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Discussion Starter #1 (Edited)
Hellooooooooooooo!.....

Alrighty, so Hi. I'm a newer member who's been buzzing around in the background surfing through search engines while essentially rebuilding my gsxr.
From anyone who's seen my original intro post and remembers the green gsxr with kawi stickers painted on ahahha.. Yeah that's her.

SO as for the problem.
The bike rides SMOOTH.. So smooth it's like, well I wont get into it. Bike doesn't hesitate, jump, irk or derk. However the minute she passes 7-8k rpm she poofs out a bunch of black smoke.
NO OTHER TIME will she run black smoke or anything, not until high rpm.

Bike has had done:
New spark plugs
Danmoto slip on <-- Yes i know i have brand new ixils coming tomorrow.
K&N Filter
Rebuilt and cleaned up the fuel pump and filter + a new tank.
Just put on a brand new fuel line.
Ensured all air hoses are where they belong and nothing is unplugged.
The electrical system is fine, FI is fine, put in dealer mode and -C00 is showing all clear.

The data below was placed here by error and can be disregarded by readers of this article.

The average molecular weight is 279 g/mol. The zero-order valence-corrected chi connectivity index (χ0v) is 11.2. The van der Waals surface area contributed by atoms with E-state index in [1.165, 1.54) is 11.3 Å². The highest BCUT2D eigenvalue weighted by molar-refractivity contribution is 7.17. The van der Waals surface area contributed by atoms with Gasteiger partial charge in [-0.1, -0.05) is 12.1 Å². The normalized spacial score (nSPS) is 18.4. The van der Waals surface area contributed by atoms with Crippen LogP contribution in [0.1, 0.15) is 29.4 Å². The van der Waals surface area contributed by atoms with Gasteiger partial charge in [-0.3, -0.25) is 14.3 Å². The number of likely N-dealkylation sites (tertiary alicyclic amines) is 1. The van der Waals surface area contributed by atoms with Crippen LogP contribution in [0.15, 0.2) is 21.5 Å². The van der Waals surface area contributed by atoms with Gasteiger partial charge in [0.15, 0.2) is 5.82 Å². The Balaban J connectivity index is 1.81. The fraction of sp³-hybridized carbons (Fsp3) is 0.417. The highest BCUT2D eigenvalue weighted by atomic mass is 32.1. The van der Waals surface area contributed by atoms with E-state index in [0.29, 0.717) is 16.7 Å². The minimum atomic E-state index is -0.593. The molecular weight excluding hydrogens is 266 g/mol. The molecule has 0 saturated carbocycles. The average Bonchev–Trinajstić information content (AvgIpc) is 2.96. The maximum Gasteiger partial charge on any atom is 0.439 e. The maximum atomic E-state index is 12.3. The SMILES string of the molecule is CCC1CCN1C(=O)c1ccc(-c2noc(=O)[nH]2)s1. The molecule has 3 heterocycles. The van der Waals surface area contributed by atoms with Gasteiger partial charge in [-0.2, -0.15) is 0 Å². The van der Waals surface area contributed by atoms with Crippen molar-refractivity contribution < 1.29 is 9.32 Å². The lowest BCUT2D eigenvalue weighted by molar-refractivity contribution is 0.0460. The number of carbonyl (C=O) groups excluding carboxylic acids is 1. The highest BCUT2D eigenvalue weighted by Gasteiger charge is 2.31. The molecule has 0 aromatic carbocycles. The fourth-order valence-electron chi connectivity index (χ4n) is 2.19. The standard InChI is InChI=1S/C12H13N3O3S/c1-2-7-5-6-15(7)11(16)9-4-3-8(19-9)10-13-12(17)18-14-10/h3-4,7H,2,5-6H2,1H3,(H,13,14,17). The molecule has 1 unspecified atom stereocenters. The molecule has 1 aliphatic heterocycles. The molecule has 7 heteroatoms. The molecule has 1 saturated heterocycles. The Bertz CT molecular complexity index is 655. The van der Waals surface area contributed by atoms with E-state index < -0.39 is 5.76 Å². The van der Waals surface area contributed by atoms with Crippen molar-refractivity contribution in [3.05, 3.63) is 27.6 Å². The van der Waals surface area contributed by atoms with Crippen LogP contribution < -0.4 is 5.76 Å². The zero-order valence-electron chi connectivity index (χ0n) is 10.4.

No pwr cmdr.

What on earth am I missing, and how worried should I be??

Thanks!!!!

Link of me going brap at a gas station. - Warning: Turn down the volume lol
 

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I know things... A lot of things.
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3,149 Posts
Have you considered the possibility, that the engine might be running with a bad AFR overall, depositing soot in the exhaust manifolds, which only gets blown out at higher rpms when enough pressure develops in the exhaust? I'm leaning towards that explanation because:

  • You do seem to have enough mods to warrant a suboptimal AFR.
  • The K4 doesn't have secondary injectors, or anything else that might cause a sudden fueling change after a given engine speed threshold (as far as I know, with the possible exception of a fueling strategy shift from IAP-based to TPS-based).
  • Even if something does go bad after 7-8k rpms, I'd imagine it would have to be pretty bad to produce soot at a high enough rate, to blow puffs of it out of the exhaust, without the soot pre-existing in there. I would think you would notice it when accelerating past 7-8k rpm in gear. Do you?
 

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Discussion Starter #3
Have you considered the possibility, that the engine might be running with a bad AFR overall, depositing soot in the exhaust manifolds, which only gets blown out at higher rpms when enough pressure develops in the exhaust? I'm leaning towards that explanation because:

  • You do seem to have enough mods to warrant a suboptimal AFR.
  • The K4 doesn't have secondary injectors, or anything else that might cause a sudden fueling change after a given engine speed threshold (as far as I know, with the possible exception of a fueling strategy shift from IAP-based to TPS-based).